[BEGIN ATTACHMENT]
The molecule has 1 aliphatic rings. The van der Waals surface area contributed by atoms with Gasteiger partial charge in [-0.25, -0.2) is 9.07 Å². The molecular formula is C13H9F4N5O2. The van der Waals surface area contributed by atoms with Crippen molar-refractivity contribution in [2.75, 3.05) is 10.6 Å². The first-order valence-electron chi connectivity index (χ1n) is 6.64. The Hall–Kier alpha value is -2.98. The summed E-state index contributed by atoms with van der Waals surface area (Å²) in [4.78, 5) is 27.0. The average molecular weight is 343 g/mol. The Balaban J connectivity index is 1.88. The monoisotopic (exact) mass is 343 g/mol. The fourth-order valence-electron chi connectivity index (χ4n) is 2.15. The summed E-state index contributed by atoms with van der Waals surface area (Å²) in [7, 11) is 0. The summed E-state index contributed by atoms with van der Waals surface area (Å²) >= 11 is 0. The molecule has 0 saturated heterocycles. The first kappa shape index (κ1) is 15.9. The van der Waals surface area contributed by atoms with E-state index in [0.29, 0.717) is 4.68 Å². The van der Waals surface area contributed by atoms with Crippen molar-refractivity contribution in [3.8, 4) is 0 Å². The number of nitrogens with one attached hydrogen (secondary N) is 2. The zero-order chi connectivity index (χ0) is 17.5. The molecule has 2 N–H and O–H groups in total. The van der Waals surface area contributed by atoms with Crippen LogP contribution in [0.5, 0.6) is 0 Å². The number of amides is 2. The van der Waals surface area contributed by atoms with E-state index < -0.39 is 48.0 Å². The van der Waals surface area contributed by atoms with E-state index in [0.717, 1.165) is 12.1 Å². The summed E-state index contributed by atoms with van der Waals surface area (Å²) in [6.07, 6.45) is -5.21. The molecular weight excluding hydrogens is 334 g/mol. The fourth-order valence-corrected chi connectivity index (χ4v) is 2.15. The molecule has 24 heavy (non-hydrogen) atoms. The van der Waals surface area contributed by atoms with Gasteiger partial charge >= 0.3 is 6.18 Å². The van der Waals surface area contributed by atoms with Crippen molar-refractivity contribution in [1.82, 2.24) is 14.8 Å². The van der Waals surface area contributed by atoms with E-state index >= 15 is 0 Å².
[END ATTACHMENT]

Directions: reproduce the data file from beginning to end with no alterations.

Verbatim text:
The molecule has 1 aliphatic rings. The van der Waals surface area contributed by atoms with Gasteiger partial charge in [-0.25, -0.2) is 9.07 Å². The molecular formula is C13H9F4N5O2. The van der Waals surface area contributed by atoms with Crippen molar-refractivity contribution in [2.75, 3.05) is 10.6 Å². The first-order valence-electron chi connectivity index (χ1n) is 6.64. The Hall–Kier alpha value is -2.98. The summed E-state index contributed by atoms with van der Waals surface area (Å²) in [4.78, 5) is 27.0. The average molecular weight is 343 g/mol. The Balaban J connectivity index is 1.88. The monoisotopic (exact) mass is 343 g/mol. The fourth-order valence-electron chi connectivity index (χ4n) is 2.15. The summed E-state index contributed by atoms with van der Waals surface area (Å²) in [7, 11) is 0. The summed E-state index contributed by atoms with van der Waals surface area (Å²) >= 11 is 0. The molecule has 0 saturated heterocycles. The first kappa shape index (κ1) is 15.9. The van der Waals surface area contributed by atoms with E-state index in [0.29, 0.717) is 4.68 Å². The van der Waals surface area contributed by atoms with Crippen molar-refractivity contribution in [3.8, 4) is 0 Å². The number of nitrogens with one attached hydrogen (secondary N) is 2. The zero-order chi connectivity index (χ0) is 17.5. The molecule has 2 N–H and O–H groups in total. The van der Waals surface area contributed by atoms with Crippen LogP contribution in [0.5, 0.6) is 0 Å². The number of amides is 2. The van der Waals surface area contributed by atoms with E-state index < -0.39 is 48.0 Å². The van der Waals surface area contributed by atoms with E-state index in [0.717, 1.165) is 12.1 Å². The summed E-state index contributed by atoms with van der Waals surface area (Å²) in [6.07, 6.45) is -5.21. The molecular weight excluding hydrogens is 334 g/mol. The fourth-order valence-corrected chi connectivity index (χ4v) is 2.15. The molecule has 24 heavy (non-hydrogen) atoms. The van der Waals surface area contributed by atoms with Gasteiger partial charge >= 0.3 is 6.18 Å². The van der Waals surface area contributed by atoms with Crippen molar-refractivity contribution in [1.82, 2.24) is 14.8 Å². The van der Waals surface area contributed by atoms with E-state index >= 15 is 0 Å².